Viewpoint

Patrick Luciani: How Francis Fukuyama and Volodymyr Zelensky saved liberalism

The most threatening to liberal democracy is the attack by identity politics
People participate in the Trans Pride March in Toronto on Friday July 1 , 2016. Eduardo Lima/The Canadian Press.

When Francis Fukuyama wrote The End of History and the Last Man1The End of History and the Last Man in1992—a book more maligned than read—he asked whether humanity had hit upon some final form of human government, which provided a decent level of freedom and economic prosperity. According to Freedom House, since 1945, more countries have adopted some form of liberal democracy, though that number has slowed over the past decade.2“The present threat to democracy is the product of 16 consecutive years of decline in global freedom. A total of 60 countries suffered declines over the past year, while only 25 improved. As of today, some 38 percent of the global population live in Not Free countries, the highest proportion since 1997. Only about 20 percent now live in Free countries.” https://freedomhouse.org/report/freedom-world/2022/global-expansion-authoritarian-rule Fukuyama didn’t say history would end, but the struggle over ideology would be a thing of the past. The end of history didn’t mean the end of the conflict; there would still be enough news to fill the pages of Foreign Affairs.

What worried Fukuyama was a nostalgia for an ideology worth dying for. Without it, humans would tire of a political system that drains the excitement of fighting for a cause where post-history would become “the perpetual caretaking of the museum of human history.” No need to worry since we’re not there yet.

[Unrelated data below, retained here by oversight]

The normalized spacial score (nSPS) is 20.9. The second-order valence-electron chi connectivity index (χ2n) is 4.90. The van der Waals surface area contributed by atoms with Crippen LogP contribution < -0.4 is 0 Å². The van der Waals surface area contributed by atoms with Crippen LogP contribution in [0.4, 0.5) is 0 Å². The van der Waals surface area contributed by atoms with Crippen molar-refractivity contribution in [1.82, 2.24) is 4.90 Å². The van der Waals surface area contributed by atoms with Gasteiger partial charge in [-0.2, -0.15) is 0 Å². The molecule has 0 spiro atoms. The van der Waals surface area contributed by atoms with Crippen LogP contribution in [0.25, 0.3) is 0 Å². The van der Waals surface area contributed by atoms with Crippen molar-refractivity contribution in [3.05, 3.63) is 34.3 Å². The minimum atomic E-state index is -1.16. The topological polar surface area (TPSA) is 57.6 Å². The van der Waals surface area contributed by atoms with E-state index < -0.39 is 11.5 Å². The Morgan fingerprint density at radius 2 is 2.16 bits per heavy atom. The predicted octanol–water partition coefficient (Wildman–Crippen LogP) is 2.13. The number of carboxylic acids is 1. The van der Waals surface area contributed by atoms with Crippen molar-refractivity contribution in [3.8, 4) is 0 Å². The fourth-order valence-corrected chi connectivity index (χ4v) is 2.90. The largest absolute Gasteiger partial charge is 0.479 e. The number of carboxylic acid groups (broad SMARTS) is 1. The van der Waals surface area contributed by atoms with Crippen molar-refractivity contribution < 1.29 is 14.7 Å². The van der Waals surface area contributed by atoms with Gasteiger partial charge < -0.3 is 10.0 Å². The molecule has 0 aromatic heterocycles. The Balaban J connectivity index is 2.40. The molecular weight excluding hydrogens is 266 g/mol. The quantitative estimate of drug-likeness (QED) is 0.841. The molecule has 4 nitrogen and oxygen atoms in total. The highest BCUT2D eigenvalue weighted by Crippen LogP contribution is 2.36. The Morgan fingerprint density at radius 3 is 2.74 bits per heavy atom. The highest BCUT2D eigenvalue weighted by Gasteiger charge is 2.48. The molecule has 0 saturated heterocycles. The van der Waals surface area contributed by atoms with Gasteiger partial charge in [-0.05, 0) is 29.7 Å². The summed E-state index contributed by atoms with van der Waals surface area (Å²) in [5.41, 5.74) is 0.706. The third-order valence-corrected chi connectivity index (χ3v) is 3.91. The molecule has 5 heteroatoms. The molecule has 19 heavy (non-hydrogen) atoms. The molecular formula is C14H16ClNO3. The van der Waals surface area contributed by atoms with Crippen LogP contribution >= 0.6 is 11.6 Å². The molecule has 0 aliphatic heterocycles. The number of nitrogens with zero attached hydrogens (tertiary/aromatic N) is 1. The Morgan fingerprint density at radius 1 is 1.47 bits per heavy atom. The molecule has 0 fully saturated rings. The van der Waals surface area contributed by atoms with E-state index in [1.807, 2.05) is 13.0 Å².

Fukuyama was correct that the West’s form of liberal democracy—a combination of respect for the individual, the rule of law, private property, free markets, and democracy—would eventually defeat Fukuyama was correct that the West’s form of liberal democracy – a combination of respect for the individual, the rule of law, private property, free markets, and, if lucky, some form of democracy – would eventually defeat authoritarianism and communism. No one saw China’s extraordinary economic growth without freedom mainly because no one predicted that free markets without liberty were compatible. That may soon change. China’s growth is slowing as President Xi Jinping brings China’s economy under greater state control and jettisons the one feature of liberalism that has lifted hundreds of millions out of poverty.

In Russia, Putin’s form of dictatorship has denied his people the benefits of free and fair elections while putting the country’s resources in the hands of a few select oligarchs, further immiserating his country. By waging war, Putin has exposed an enormous level of corruption in Russia that has filtered throughout the entire economy extending to the military, revealing its incompetence and shameful performance in Ukraine. As threats to modern liberalism, Russia’s and China’s government systems have little appeal outside North Korea, Venezuela, Cuba, Syria and Iran; and little to recommend themselves to the rest of the world.

Fukuyama’s new book Liberalism and its Discontents3Liberalism and its Discontents turns away from external threats to classical liberalism and argues that the dangers to liberalism now lie within liberal democratic countries. Under the universal principles of respect for the autonomy of the individual, egalitarianism, the sanctity of private property and exchange, along with laws that restrict the powers of the state, is now open season on the extreme right and left.